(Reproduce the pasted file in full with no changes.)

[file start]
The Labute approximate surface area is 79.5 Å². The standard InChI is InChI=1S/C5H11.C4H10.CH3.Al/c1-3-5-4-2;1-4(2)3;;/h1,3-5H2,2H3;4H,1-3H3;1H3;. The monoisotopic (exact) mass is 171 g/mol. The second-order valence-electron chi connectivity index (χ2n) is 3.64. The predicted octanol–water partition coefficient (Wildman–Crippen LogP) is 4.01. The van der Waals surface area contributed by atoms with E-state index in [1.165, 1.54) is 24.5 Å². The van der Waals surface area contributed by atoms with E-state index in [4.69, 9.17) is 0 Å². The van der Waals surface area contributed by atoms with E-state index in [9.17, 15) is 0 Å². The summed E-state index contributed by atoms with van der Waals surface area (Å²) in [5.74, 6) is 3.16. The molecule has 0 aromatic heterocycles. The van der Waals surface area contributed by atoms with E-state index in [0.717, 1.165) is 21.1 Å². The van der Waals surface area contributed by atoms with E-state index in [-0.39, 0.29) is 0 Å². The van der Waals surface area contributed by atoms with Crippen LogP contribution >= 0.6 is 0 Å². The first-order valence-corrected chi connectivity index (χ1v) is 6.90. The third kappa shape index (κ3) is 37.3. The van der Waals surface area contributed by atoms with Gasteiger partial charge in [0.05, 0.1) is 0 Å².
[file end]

The Labute approximate surface area is 79.5 Å². The standard InChI is InChI=1S/C5H11.C4H10.CH3.Al/c1-3-5-4-2;1-4(2)3;;/h1,3-5H2,2H3;4H,1-3H3;1H3;. The monoisotopic (exact) mass is 171 g/mol. The second-order valence-electron chi connectivity index (χ2n) is 3.64. The predicted octanol–water partition coefficient (Wildman–Crippen LogP) is 4.01. The van der Waals surface area contributed by atoms with E-state index in [1.165, 1.54) is 24.5 Å². The van der Waals surface area contributed by atoms with E-state index in [4.69, 9.17) is 0 Å². The van der Waals surface area contributed by atoms with E-state index in [9.17, 15) is 0 Å². The summed E-state index contributed by atoms with van der Waals surface area (Å²) in [5.74, 6) is 3.16. The molecule has 0 aromatic heterocycles. The van der Waals surface area contributed by atoms with E-state index in [0.717, 1.165) is 21.1 Å². The van der Waals surface area contributed by atoms with E-state index in [-0.39, 0.29) is 0 Å². The van der Waals surface area contributed by atoms with Crippen LogP contribution >= 0.6 is 0 Å². The first-order valence-corrected chi connectivity index (χ1v) is 6.90. The third kappa shape index (κ3) is 37.3. The van der Waals surface area contributed by atoms with Gasteiger partial charge in [0.05, 0.1) is 0 Å².